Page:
There is no conclusive evidence that drinking coffee causes cancer, but experts report that drinking very hot beverages ‘probably’ causes cancer of the oesophagus.
The specialized cancer agency of the World Health Organization (WHO) – the International Agency for Research on Cancer (IARC), held a press call last week where they released the results of a thorough investigation of the scientific literature on drinking coffee, maté and very hot beverages.
After 25 years the cancer causing potential of drinking coffee has been re-evaluated. According to a group of 23 leading international experts, drinking coffee is “not classifiable as to its carcinogenicity to humans.” There is not enough evidence to describe it as hazardous, but neither has it been proven safe.
Drinking coffee has been linked to bladder cancer in the past and IARC classified it as as “possibly carcinogenic to humans” in 1991. However, experts say that this correlation has become weaker and it is no longer possible to establish whether drinking coffee causes bladder cancer.
IARC Director, Dr Christopher Wild, says the findings, published in The Lancet Oncology, indicate that the temperature of drinks is more important in terms of cancer causing potential than the type of drinks themselves.
“These results suggest that drinking very hot beverages is one probable cause of oesophageal cancer and that it is the temperature, rather than the drinks themselves, that appears to be responsible.”
Drinking very hot beverages above 65 °C is classified as “probably carcinogenic to humans,” although this is based on limited evidence from epidemiological studies. While Dr Wild stresses that smoking and drinking alcohol are the leading causes of oesophageal cancer especially in high-income countries (including New Zealand), there are countries where the risk of oesophageal cancer increases with the temperature at which often traditional beverages are drunk.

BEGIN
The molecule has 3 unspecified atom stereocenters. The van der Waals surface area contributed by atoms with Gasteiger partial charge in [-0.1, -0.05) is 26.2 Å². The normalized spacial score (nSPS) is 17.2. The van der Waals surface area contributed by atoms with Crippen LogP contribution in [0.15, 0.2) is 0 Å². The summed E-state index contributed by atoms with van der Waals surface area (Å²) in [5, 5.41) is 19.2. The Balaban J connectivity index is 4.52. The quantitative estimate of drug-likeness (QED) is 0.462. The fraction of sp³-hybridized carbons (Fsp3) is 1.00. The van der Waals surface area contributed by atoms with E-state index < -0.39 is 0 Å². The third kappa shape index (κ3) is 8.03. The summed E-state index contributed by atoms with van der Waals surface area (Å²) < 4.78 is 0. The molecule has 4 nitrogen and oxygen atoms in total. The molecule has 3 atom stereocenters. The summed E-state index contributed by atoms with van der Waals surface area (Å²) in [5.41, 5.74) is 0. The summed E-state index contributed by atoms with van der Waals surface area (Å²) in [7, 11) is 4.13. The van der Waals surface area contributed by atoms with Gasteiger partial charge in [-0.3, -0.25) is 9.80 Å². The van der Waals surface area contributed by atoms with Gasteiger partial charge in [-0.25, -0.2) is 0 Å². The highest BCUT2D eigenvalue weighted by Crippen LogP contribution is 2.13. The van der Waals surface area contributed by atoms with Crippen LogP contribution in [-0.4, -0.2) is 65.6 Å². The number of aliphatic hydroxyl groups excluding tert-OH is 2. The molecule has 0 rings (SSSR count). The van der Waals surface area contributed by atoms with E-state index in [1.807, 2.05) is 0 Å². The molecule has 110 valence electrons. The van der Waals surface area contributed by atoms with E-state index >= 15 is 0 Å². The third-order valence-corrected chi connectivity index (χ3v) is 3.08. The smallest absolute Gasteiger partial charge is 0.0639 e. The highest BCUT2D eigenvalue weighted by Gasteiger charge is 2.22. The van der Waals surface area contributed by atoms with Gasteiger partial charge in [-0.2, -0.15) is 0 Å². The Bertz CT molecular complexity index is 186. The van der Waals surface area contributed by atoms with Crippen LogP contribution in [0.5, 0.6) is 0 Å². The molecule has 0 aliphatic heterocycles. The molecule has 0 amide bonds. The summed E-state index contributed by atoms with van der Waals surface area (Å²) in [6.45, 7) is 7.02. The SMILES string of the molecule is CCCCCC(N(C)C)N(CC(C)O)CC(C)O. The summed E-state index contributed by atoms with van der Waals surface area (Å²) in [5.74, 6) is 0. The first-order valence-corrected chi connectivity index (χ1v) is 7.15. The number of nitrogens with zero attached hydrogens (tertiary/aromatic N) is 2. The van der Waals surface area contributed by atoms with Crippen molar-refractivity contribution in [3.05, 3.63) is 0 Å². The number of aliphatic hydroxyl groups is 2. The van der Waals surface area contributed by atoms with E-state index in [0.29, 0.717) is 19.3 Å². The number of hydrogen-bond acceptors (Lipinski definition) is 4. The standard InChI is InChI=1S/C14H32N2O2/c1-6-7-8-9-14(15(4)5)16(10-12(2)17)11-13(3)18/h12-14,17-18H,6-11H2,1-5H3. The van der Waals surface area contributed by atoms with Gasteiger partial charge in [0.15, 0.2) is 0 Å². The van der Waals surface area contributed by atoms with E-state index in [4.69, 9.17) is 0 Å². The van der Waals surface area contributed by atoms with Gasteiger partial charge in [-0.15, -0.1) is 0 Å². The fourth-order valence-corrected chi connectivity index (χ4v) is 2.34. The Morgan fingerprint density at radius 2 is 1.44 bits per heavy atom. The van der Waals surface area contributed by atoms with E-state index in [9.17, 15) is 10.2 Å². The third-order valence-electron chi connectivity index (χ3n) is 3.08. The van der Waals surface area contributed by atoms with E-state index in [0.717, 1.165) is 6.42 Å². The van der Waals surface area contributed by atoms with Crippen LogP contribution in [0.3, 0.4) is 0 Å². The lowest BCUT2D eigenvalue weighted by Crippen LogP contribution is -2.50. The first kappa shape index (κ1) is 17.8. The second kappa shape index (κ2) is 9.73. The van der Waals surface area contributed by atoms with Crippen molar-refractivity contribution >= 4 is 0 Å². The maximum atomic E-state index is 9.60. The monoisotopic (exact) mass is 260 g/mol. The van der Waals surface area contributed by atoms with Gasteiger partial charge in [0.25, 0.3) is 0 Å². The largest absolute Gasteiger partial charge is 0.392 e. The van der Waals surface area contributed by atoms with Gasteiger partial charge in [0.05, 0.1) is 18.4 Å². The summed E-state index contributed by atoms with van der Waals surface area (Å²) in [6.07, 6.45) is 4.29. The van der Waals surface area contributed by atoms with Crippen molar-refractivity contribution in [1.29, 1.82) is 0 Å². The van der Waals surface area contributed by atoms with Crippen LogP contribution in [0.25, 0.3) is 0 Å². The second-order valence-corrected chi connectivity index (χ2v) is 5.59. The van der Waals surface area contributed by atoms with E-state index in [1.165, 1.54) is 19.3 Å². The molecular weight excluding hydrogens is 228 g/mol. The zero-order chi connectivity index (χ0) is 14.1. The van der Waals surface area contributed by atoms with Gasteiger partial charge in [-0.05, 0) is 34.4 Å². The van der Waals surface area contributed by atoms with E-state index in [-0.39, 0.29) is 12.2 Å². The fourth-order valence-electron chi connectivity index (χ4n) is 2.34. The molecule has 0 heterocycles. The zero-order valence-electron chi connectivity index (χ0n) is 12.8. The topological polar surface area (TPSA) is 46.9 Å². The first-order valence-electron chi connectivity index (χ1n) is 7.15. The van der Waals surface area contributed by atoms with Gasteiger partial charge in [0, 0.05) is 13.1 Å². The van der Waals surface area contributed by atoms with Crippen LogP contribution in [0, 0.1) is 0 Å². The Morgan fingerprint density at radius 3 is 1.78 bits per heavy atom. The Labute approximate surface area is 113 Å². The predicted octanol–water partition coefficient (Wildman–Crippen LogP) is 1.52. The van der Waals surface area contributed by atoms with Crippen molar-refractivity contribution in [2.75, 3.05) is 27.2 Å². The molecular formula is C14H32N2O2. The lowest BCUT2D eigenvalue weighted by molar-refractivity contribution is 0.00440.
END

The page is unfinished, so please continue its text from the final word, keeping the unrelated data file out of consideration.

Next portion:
Associate Professor Andrea ’t Mannetje, Centre for Public Health Research, Massey University comments:
“This is mainly relevant for those countries where tea or maté (a traditional South-American beverage) is traditionally drunk very hot, and the scalding hot drink may reach the oesophagus.”
Should we stop drinking all hot drinks? Professor Mannetje responds:
“No. The studies done to date do not suggest that drinking hot drinks in general increases the risk of cancer. However, this IARC evaluation does suggest that drinking these drinks at scalding hot temperatures should be avoided, as this probably increases the risk of cancer of the oesophagus.”
For more information on the IARC classification, read the IARC Monographs Q&A:
Read the IARC Monographs Q&A on the evaluation of drinking coffee, maté, and very hot beverages:
Featured image: CC Pixabay
Visit www.scimex.org for more research-related news from New Zealand and around the world.